What To Look For When Buying a Classic Mini / Old Mini

An insiders guide on tips for buying a classic Mini and what you need to know when looking for the best classic mini to buy. As cute as they are, the classic Mini does like to rust.

Outside Bodywork

Firstly look at the scuttle, this is the area under the windscreen where the wipers reside, if this area is rusty it can be replaced. The panel alone is around £70.00, but remember to replace this panel the wings need to be cut off, so that starts getting expensive. Next the front panel, this is below the headlights and often corrodes excessively, again welded on as are all Mini panels so again not cheap to replace. The bonnet is a bolt on panel so nothing too difficult to replace.


What it should look like

Below is an image of the front scuttle where it meets the front wing. This image was taken on a car that is totally original, note the lack of corrosion and how the wing meets the scuttle.


What it shouldn’t look like

Note that in this image, the panel joint between the wing and scuttle is totally smoothed over. This is a sure fire guarantee that filler has been used. Also, note the over-spray on the side strips, this is the sort of car to be avoided unless it is very cheap.

Next, the A panels, these A shaped little panels reside between the wings and doors again, a favourite rust spot. So if the Mini you are looking at needs all these panels replaced this we would class as a restoration project depending on the severity of the corrosion. Remember paint bubbling means rust underneath. If is for you to decide how bad the rust has advanced and can you live with it. Many people want there Mini as near pristine as possible. But if you have access to a mig welder or a friend that can weld this can de a distinct advantage!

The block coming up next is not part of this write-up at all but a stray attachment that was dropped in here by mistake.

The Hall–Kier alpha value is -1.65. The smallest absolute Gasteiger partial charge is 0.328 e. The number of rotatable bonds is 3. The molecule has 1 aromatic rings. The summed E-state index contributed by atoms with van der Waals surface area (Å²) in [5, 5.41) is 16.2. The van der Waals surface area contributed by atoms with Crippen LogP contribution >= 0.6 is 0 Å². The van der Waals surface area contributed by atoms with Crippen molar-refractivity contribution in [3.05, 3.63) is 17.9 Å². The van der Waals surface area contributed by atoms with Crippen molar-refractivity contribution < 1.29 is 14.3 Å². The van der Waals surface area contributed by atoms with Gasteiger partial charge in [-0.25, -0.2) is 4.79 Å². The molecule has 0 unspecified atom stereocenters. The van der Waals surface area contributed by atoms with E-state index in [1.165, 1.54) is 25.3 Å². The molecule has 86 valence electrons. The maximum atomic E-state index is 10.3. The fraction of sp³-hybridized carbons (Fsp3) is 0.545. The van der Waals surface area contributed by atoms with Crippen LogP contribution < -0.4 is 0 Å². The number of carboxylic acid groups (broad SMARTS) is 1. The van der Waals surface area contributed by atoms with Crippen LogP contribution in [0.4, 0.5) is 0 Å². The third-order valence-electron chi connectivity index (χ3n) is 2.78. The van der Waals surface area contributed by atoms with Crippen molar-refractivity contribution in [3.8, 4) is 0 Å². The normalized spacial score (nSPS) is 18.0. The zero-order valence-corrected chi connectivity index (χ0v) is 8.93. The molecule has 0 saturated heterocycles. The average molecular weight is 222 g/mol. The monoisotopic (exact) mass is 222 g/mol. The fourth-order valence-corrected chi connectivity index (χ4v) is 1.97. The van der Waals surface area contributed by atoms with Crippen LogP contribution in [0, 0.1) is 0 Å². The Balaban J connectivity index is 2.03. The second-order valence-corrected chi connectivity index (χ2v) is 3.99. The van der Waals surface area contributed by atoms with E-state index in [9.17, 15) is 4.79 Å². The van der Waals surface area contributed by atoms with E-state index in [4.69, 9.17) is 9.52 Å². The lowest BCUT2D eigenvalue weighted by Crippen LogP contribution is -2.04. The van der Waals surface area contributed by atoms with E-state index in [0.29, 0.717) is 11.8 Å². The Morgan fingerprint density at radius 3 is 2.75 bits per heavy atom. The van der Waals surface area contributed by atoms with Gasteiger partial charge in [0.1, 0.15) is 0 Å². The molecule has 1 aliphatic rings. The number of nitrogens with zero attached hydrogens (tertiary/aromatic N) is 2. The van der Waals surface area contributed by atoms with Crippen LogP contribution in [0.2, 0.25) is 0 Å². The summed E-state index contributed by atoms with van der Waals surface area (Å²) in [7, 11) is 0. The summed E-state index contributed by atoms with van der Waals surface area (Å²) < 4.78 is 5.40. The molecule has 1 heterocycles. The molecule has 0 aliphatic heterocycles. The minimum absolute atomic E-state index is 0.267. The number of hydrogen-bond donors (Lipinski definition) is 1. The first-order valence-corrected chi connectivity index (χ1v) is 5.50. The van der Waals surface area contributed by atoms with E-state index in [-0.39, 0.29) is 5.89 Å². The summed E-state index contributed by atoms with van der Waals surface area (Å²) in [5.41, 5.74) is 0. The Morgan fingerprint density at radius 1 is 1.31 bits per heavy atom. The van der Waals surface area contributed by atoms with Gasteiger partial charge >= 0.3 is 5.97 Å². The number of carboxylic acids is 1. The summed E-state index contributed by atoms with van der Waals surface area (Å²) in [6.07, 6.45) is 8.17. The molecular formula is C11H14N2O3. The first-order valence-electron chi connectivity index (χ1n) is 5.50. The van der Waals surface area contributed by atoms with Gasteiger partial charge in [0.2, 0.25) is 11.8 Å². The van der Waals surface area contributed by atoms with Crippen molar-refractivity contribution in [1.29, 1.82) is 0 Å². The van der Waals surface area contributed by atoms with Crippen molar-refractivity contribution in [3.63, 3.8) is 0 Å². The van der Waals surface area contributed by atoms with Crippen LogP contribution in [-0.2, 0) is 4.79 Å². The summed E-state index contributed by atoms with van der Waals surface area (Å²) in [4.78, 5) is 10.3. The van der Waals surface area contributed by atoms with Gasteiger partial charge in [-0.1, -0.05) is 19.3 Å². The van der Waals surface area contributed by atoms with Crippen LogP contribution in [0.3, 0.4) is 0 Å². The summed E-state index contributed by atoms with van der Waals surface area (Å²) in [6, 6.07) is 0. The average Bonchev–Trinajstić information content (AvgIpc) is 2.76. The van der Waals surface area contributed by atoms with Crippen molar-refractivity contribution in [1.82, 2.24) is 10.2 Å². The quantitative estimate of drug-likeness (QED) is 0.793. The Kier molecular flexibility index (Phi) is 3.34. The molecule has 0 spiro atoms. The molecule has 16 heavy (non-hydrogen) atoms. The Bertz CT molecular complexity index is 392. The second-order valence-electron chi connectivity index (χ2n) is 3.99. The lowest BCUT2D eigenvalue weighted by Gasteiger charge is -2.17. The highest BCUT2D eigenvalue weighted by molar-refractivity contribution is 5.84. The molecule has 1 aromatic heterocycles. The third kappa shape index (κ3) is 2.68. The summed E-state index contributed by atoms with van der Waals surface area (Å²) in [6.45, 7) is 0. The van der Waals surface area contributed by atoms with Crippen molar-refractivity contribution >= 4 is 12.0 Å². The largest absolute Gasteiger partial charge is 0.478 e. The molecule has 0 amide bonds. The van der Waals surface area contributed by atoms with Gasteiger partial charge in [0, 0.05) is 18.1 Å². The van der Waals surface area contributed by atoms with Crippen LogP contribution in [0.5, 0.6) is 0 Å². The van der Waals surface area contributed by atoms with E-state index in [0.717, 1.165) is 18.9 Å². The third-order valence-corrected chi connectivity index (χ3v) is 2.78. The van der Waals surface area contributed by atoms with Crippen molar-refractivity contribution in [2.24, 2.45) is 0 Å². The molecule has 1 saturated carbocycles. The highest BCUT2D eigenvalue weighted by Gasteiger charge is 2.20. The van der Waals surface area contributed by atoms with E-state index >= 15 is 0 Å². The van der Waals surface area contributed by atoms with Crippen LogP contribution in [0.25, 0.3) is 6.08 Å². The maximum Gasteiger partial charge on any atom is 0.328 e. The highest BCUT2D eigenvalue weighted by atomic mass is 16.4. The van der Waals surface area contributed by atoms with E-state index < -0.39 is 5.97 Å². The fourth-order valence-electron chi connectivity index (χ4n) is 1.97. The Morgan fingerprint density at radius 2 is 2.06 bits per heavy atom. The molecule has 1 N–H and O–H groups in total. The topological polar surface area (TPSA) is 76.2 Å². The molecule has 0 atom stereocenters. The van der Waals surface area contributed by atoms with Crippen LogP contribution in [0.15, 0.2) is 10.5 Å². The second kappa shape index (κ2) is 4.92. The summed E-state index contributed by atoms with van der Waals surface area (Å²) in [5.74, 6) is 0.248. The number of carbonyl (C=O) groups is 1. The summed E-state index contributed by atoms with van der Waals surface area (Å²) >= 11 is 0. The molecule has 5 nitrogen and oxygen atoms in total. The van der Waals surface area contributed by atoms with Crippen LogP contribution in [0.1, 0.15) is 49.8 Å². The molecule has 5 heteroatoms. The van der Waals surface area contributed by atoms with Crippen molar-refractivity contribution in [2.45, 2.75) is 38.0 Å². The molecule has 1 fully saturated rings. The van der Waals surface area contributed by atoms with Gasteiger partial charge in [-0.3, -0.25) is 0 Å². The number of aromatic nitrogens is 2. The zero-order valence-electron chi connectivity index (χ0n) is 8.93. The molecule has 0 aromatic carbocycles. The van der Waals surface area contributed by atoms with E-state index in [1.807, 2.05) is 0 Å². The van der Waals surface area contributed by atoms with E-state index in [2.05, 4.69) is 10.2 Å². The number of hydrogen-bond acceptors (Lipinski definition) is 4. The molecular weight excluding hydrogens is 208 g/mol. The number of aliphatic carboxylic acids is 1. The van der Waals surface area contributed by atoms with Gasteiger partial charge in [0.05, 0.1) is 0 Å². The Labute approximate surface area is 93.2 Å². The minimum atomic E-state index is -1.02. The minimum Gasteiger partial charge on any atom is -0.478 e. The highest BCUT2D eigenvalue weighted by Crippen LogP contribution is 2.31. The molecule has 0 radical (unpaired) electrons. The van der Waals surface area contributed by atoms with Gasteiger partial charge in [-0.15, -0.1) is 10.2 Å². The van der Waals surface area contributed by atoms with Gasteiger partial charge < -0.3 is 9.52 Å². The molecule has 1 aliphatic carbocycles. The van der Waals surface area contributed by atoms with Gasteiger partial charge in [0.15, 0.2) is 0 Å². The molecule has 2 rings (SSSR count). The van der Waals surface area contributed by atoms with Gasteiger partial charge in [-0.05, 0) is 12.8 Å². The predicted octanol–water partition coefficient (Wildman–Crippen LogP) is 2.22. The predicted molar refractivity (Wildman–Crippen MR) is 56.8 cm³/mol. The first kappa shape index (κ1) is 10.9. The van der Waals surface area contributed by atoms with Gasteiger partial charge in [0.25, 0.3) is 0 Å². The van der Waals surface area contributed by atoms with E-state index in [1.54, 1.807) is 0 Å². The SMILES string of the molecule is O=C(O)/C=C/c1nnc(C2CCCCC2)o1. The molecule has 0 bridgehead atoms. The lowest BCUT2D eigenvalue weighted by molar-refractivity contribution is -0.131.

Note the rust on these A panels above

  • Doors – do they fit correctly? are the hinges worn?, if the door skin is rusty that can be replaced, but if the frame is rusted you need to consider new doors. Again not cheap.
  • Rear wings – again not a expensive panel to buy but a major job to replace, in our experience these are normally not too bad.
  • Boot – a bolt on panel, so no issues there, but look under the rear bumper at the valance to check for rust.

Most of above is cosmetic and will not effect you during an MOT test unless its really excessive. Cheaper cars i.e. under £1,000 will invariably have rust in some or all of these areas

Inside the car

Lift all carpets up to see if the front and rear floors are rusted, check the inner sills, either pull away the carpet or tap with a light metallic object. Be careful here, any rust inside is usually an MOT failure issue. Rear compartments next to the rear seats, lift up the cardboard liners, that must be rust free in side as it is part of the inner sill section.

Inside the Boot

The subframe mounts are in here, so be vigilant, check the boot floor in total, paying attention to the top shock absorber mounts, any corrosion here is expensive to repair and dangerous. Check at the rear near the boot lip, also where the subframe bolts to it. Lastly remove the battery to check the battery box.

This is the area exposed of the boot floor once the petrol tank is removed. Note how close the corrosion is to the two silver bolts that connect the subframe to the boot floor. This will most certainly fail any MOT. This was not an old Mini either – this image was from a 1996 P registered Mini Cooper 1.3i that had covered just 27,000 miles! This to repair properly and neatly is not a cheap exercise!

Underside Front Section

Jack up the front of the car and remove both road wheels. Check for corrosion near the front shockers (again an MOT failure), prod around the top of the inner wing – where the fresh air vent pipe enters the car, excessive rust here will guarantee water leaks. Now check where the front subframe mounts to the floor, rust here again is very dangerous. Also check the front subframe, but usually these are OK as most Minis leak oil as standard.

Underside – Sides

Yes…Time to check the sills. Purchasing them is not expensive, but to get them fitted correctly and neatly takes a skilled hand. Also, ensure that you check the floor pans for rust.

Underside – Rear

Have a prod in the inner wheel arch, at the top where the shocker mounts and the areas in front and behind the road wheel. Check the rear subframe, if it’s corroded, replacement can be a fairly lengthy and expensive task.


Check for colour match and overspray inside door shuts and under wheel arches. If the paint is bubbling the panel is starting to rust, whatever the seller says!